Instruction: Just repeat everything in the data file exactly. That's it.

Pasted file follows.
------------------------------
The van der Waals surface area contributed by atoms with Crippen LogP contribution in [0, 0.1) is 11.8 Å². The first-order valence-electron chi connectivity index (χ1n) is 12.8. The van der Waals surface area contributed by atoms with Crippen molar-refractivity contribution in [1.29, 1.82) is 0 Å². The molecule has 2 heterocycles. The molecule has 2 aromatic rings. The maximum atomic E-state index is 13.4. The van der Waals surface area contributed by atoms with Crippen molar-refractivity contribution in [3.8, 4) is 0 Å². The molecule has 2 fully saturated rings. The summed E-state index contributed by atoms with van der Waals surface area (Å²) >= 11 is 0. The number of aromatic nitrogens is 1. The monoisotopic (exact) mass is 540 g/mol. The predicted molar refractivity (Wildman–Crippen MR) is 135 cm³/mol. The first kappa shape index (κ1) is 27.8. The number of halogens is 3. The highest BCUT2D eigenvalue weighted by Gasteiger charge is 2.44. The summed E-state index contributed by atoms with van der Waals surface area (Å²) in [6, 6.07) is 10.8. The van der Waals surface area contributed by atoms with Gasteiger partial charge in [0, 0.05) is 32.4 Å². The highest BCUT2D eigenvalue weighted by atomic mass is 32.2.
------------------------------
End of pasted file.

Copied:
The van der Waals surface area contributed by atoms with Crippen LogP contribution in [0, 0.1) is 11.8 Å². The first-order valence-electron chi connectivity index (χ1n) is 12.8. The van der Waals surface area contributed by atoms with Crippen molar-refractivity contribution in [1.29, 1.82) is 0 Å². The molecule has 2 heterocycles. The molecule has 2 aromatic rings. The maximum atomic E-state index is 13.4. The van der Waals surface area contributed by atoms with Crippen molar-refractivity contribution in [3.8, 4) is 0 Å². The molecule has 2 fully saturated rings. The summed E-state index contributed by atoms with van der Waals surface area (Å²) >= 11 is 0. The number of aromatic nitrogens is 1. The monoisotopic (exact) mass is 540 g/mol. The predicted molar refractivity (Wildman–Crippen MR) is 135 cm³/mol. The first kappa shape index (κ1) is 27.8. The number of halogens is 3. The highest BCUT2D eigenvalue weighted by Gasteiger charge is 2.44. The summed E-state index contributed by atoms with van der Waals surface area (Å²) in [6, 6.07) is 10.8. The van der Waals surface area contributed by atoms with Gasteiger partial charge in [0, 0.05) is 32.4 Å². The highest BCUT2D eigenvalue weighted by atomic mass is 32.2.